Dallas Asst. U.S. Attorney Credits Higher Education With Being Able To Help The Public

(credit: Thinkstock)

(credit: Thinkstock)

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As Assistant United States Attorney for the Northern District of Texas, Taly Haffar’s job is to put the bad guys behind bars and keep citizens safe.

(Photo courtesy of Taly Haffar)

(Photo courtesy of Taly Haffar)

Haffar, a native Dallasite, wanted to be a professional soccer player and played in college but tore his ACL. Thinking about what to do next in his life, Haffar went to a law school fair. As a college student, Haffar took a variety of classes but majored in Political Science. He met with one of his professors who was a former attorney, the professor suggested that he pursue litigation because of his competitive nature.

Haffar graduated with a Political Science degree from Boston University. After his first year of law school, he worked as an intern at the Dallas County District Attorney’s Office. On the first day on the job, they were starting a serial rape case.

“The lead prosecutor shook my hand, handed me a legal pad and told me to write everything down. I was introduced as part of the legal team and sat at the counsel table. It was incredible,” said Haffar.

After the defendant in that case was convicted, Haffar observed the good that prosecutors do – providing closure to victims and holding criminals accountable – and realized that’s what he wanted to be.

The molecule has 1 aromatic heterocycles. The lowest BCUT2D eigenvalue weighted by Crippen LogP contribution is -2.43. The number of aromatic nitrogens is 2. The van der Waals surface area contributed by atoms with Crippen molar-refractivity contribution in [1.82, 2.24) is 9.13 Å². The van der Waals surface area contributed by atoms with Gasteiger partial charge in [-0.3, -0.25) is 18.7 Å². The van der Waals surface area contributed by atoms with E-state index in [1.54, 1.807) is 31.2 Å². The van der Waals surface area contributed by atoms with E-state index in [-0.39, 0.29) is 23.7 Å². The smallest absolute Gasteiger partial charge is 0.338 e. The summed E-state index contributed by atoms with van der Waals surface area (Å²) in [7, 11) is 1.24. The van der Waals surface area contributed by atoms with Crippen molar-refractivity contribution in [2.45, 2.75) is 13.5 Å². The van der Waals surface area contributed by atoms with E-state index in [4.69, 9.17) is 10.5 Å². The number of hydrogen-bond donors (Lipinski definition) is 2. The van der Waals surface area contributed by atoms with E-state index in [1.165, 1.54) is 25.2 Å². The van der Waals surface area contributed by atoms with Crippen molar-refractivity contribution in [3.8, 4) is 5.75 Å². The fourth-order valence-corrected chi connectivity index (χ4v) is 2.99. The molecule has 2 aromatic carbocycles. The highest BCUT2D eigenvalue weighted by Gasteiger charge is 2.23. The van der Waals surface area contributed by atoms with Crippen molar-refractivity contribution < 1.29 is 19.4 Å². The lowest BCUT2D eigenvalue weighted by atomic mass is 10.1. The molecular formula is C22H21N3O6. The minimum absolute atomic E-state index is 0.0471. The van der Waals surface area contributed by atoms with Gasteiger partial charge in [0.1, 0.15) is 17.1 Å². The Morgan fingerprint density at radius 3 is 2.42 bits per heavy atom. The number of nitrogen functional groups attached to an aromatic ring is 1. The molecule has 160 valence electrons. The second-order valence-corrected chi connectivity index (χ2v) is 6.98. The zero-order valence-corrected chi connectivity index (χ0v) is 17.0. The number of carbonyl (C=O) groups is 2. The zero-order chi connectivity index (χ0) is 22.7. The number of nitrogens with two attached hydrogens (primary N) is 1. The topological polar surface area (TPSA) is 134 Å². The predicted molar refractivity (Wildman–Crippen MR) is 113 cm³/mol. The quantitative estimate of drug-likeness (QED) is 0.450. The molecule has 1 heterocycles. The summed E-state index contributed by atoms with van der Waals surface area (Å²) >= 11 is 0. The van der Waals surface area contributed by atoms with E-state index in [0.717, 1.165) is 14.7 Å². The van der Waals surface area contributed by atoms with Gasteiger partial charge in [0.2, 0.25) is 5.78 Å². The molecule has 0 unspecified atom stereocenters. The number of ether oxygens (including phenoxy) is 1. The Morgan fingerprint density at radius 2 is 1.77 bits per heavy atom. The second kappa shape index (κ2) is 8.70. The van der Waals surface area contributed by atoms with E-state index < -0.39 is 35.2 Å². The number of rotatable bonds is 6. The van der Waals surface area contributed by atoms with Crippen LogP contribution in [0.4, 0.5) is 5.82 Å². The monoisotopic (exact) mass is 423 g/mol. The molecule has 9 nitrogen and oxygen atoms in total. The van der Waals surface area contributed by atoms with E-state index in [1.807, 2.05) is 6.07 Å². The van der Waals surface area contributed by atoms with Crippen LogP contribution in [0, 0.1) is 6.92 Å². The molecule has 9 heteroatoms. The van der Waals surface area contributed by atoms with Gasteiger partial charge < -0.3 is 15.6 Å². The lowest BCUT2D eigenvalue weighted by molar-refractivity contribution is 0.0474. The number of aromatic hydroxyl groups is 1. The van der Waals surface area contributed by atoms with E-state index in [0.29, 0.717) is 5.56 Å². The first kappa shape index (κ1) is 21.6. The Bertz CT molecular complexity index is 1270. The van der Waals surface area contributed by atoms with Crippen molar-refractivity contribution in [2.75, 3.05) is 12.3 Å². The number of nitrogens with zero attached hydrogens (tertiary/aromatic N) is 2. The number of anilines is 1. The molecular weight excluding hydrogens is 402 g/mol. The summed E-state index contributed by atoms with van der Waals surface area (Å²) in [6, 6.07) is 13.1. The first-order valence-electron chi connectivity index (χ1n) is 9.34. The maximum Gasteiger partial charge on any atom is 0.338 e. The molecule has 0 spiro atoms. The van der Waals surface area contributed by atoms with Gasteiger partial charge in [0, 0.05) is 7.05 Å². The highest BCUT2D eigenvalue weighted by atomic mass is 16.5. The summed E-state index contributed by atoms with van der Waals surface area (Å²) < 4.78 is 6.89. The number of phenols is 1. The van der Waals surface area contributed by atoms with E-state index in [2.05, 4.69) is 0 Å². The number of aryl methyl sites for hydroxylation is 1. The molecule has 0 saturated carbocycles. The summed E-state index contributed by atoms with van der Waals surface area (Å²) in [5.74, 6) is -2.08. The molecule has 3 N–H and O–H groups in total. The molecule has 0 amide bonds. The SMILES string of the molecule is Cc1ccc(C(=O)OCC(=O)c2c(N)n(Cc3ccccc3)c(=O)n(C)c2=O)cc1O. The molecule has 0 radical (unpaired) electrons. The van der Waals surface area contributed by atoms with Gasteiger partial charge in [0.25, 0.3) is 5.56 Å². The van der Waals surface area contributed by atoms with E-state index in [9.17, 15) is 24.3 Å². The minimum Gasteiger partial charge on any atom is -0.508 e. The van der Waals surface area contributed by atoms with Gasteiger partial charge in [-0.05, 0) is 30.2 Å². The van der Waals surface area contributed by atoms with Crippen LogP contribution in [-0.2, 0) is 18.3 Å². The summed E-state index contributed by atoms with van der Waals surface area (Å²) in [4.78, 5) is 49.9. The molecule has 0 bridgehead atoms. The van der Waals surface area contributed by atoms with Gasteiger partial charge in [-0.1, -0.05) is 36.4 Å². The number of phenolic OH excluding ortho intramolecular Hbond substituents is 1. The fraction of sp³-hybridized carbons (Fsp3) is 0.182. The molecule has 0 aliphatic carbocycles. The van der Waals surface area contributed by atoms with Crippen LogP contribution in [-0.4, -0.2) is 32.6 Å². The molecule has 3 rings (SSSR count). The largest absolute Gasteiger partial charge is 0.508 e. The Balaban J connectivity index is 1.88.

Upon receiving his law degree from Santa Clara University, he was offered a position at the Dallas County District Attorney’s Office.

Throughout his career, Haffar has prosecuted high-profile cases, served as an instructor at the Dallas Police Academy on trial procedure and mentored legal interns. After several years, Haffar saw an opportunity to prosecute more complex offenses. He applied for a position with the United States Attorney’s Office. As an Assistant United States Attorney in the Violent Crimes division, he prosecutes gangs, bank robbers and gun and drug trafficking organizations.

“Without having gone to college and law school, I would not have a job that I absolutely love. I never have a boring workday. I work to help keep the streets safe. It is my contribution to society. This opportunity would not exist without higher education.”

Robin D. Everson is a native Chicagoan who resides in Dallas, Texas. Her appreciation for art, food, wine, people and places has helped her become a well-respected journalist. A life-long lover of education, Robin seeks to learn and enlighten others about culture. You can find her work at Examiner.com